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Are vet checks necessary?

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  • Are vet checks necessary?

    So I will be horse shopping in a few months and I brought up to my trainer that I planned on getting a pre purchase exam. She sounded surprised and told me that a vet check really isn't necessary and a waste of money. Though I certainly would love to save as much as I can for a new horse, I still would feel more comfortable getting a PPE. I would like to hear other people's opinions and experiences, though. Should I get a vet check before buying a horse?

  • #2
    Yes. Your trainer is wrong.


    • #3
      Yes, get one


      • #4
        Strange the trainer would dismiss PPEs so easily?
        As a buyer or helping a client buy a horse, you better like PPEs.
        A PPE protects you as a buyer and as a trainer it protects your student.
        You may disagree with the results and still buy the horse if something is found, but other that may come up, you will be glad you had the PPE performed.

        As a seller you may not like them, because they may show something you already knew or suspected, or something you didn't know and either way affect the sale.

        In today's world, especially a horse to show, a PPE is important to buying a horse and when selling later, so you know if there is something there of note.


        • #5
          Depends. Back when I bought my horse I had been riding her in lessons for over a year, and half leasing for a while. The BO was very open with her vet records. Nothing a vet check would've told me that I didn't already know.

          A horse unfamiliar to me? Absolutely I'd do a PPE.
          Proud Member Of The Lady Mafia


          • #6
            Very rare for a trainer to say they are a waste of money. What will you do if you find out the horse has a significant limiting injury after you have purchased it?


            • #7
              You don't have to go crazy with X-rays of every joint, every angle of joint. But I do think some joint basics are wise, along with checking heart, lungs, eyes. These give you a baseline, should horse develop an issue later. You don't want to spend all your budgeted money on PPE stuff.

              Lean over, check for previous colic surgery scar. Run your hands down the legs to check for bumps, lumps, healed scars. Winter hair, not trimming legs can hide a lot. OPEN THE MOUTH! Look in there. A 4-H kid bought a horse, his tongue had been cut off at some past time! I bought a horse as a kid, her tongue was severely scarred, only about halfway conected, but we NEVER looked in the mouth during our self exam. No PPEs back then for a $200 horse. Sure made her hard to find a comfortable bit to use.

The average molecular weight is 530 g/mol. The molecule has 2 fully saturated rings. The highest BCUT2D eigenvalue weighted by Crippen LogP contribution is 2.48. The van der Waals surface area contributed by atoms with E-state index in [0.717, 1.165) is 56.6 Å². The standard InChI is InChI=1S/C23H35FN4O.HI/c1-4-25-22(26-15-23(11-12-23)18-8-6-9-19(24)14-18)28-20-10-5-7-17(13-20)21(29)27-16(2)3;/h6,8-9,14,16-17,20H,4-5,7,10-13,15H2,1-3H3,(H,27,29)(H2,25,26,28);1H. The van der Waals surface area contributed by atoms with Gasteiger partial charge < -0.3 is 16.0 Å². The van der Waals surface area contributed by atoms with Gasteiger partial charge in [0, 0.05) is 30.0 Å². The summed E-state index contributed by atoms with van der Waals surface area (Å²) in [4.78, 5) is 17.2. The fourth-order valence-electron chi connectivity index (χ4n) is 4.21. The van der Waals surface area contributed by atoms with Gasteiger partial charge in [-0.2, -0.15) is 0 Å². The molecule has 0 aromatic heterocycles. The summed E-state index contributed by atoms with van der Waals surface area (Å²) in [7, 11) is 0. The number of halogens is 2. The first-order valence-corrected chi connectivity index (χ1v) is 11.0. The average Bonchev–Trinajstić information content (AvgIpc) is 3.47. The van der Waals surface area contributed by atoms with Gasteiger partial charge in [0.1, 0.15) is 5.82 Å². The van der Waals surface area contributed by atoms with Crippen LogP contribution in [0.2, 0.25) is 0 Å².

When buying weanlings, young stock,, we had eyes, hearts, lungs checked. Really not much else to be careful of with no use, no visible deformities when looking them over.

              One buyer wanted a significant discount on price, "Seeing as she would be spending over $1400 on his PPE, to be done at the VET College!" I said no, he was fairly priced, had never been worked hard, only had 60 days being saddle trained at the Trainer's. Aged 6yrs, there was nothing wrong with him. She could spend whatever she wanted on a PPE, that was her choice. I was sure he would pass any test with flying colors! We always start our horses late, he was sound. She then passed on him without the discount. We sold him over the phone by video and his breeding, after a general PPE. He shipped to Florida, where his new owner met him. She still has him 14 years later, loves him dearly! He competed extensively as an Endurance horse, was very successful with numerous awards over the years. Still sound.
              Last edited by goodhors; Jan. 13, 2020, 02:53 PM.


              • Original Poster

                I'm not really sure why my trainer thought they weren't necessary, though she did say that another student she helped find a horse for ended up spending $1,200 on a vet check, which I have no intention of doing. I plan on just getting a basic check done, though I will have to contact my vet and figure out how much that will cost. The last thing I want to do is buy a horse that ends up being unusable for my purposes because I skimped on the vetting. Thank you all for the advice.


                • #9
                  Is your trainer going to be finding horses for you? If your trainer is brokering a deal and tries to convince you no vet check RUN for the exit and get a new trainer. Recipe for a scam


                  • Original Poster

                    Originally posted by Scribbler View Post
                    Is your trainer going to be finding horses for you? If your trainer is brokering a deal and tries to convince you no vet check RUN for the exit and get a new trainer. Recipe for a scam